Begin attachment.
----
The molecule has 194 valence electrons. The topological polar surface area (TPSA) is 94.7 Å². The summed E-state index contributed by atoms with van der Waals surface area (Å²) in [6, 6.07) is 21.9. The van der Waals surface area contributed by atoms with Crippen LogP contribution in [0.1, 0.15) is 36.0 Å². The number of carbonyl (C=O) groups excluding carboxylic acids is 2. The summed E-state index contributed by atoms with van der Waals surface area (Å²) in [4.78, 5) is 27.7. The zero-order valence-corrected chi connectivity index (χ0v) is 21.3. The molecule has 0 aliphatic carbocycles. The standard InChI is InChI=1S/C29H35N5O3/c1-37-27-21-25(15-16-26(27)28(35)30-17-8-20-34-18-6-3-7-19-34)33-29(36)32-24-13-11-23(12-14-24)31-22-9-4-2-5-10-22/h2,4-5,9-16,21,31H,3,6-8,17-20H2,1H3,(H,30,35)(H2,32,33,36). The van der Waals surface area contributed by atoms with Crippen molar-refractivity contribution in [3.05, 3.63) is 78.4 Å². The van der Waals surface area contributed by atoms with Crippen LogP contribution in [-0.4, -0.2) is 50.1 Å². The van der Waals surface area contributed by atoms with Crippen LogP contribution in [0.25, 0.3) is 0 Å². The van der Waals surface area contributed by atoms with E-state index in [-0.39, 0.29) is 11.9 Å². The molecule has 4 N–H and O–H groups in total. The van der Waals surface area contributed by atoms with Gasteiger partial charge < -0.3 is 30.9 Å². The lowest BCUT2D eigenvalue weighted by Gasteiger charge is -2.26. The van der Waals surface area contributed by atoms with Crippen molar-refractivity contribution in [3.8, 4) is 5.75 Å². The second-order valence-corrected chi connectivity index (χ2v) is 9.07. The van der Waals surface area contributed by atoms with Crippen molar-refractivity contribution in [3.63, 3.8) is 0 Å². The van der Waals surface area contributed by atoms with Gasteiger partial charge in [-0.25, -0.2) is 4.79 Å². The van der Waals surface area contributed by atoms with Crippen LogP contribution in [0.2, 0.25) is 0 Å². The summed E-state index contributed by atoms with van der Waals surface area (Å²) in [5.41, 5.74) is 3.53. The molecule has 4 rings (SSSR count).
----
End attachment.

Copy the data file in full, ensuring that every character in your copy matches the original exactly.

The molecule has 194 valence electrons. The topological polar surface area (TPSA) is 94.7 Å². The summed E-state index contributed by atoms with van der Waals surface area (Å²) in [6, 6.07) is 21.9. The van der Waals surface area contributed by atoms with Crippen LogP contribution in [0.1, 0.15) is 36.0 Å². The number of carbonyl (C=O) groups excluding carboxylic acids is 2. The summed E-state index contributed by atoms with van der Waals surface area (Å²) in [4.78, 5) is 27.7. The zero-order valence-corrected chi connectivity index (χ0v) is 21.3. The molecule has 0 aliphatic carbocycles. The standard InChI is InChI=1S/C29H35N5O3/c1-37-27-21-25(15-16-26(27)28(35)30-17-8-20-34-18-6-3-7-19-34)33-29(36)32-24-13-11-23(12-14-24)31-22-9-4-2-5-10-22/h2,4-5,9-16,21,31H,3,6-8,17-20H2,1H3,(H,30,35)(H2,32,33,36). The van der Waals surface area contributed by atoms with Crippen molar-refractivity contribution in [3.05, 3.63) is 78.4 Å². The van der Waals surface area contributed by atoms with Crippen LogP contribution in [-0.4, -0.2) is 50.1 Å². The van der Waals surface area contributed by atoms with Crippen LogP contribution in [0.25, 0.3) is 0 Å². The van der Waals surface area contributed by atoms with E-state index in [-0.39, 0.29) is 11.9 Å². The molecule has 4 N–H and O–H groups in total. The van der Waals surface area contributed by atoms with Gasteiger partial charge < -0.3 is 30.9 Å². The lowest BCUT2D eigenvalue weighted by Gasteiger charge is -2.26. The van der Waals surface area contributed by atoms with Crippen molar-refractivity contribution in [3.8, 4) is 5.75 Å². The second-order valence-corrected chi connectivity index (χ2v) is 9.07. The van der Waals surface area contributed by atoms with Crippen molar-refractivity contribution in [3.63, 3.8) is 0 Å². The van der Waals surface area contributed by atoms with Gasteiger partial charge in [-0.25, -0.2) is 4.79 Å². The van der Waals surface area contributed by atoms with Crippen LogP contribution in [0.2, 0.25) is 0 Å². The summed E-state index contributed by atoms with van der Waals surface area (Å²) in [5.41, 5.74) is 3.53. The molecule has 4 rings (SSSR count).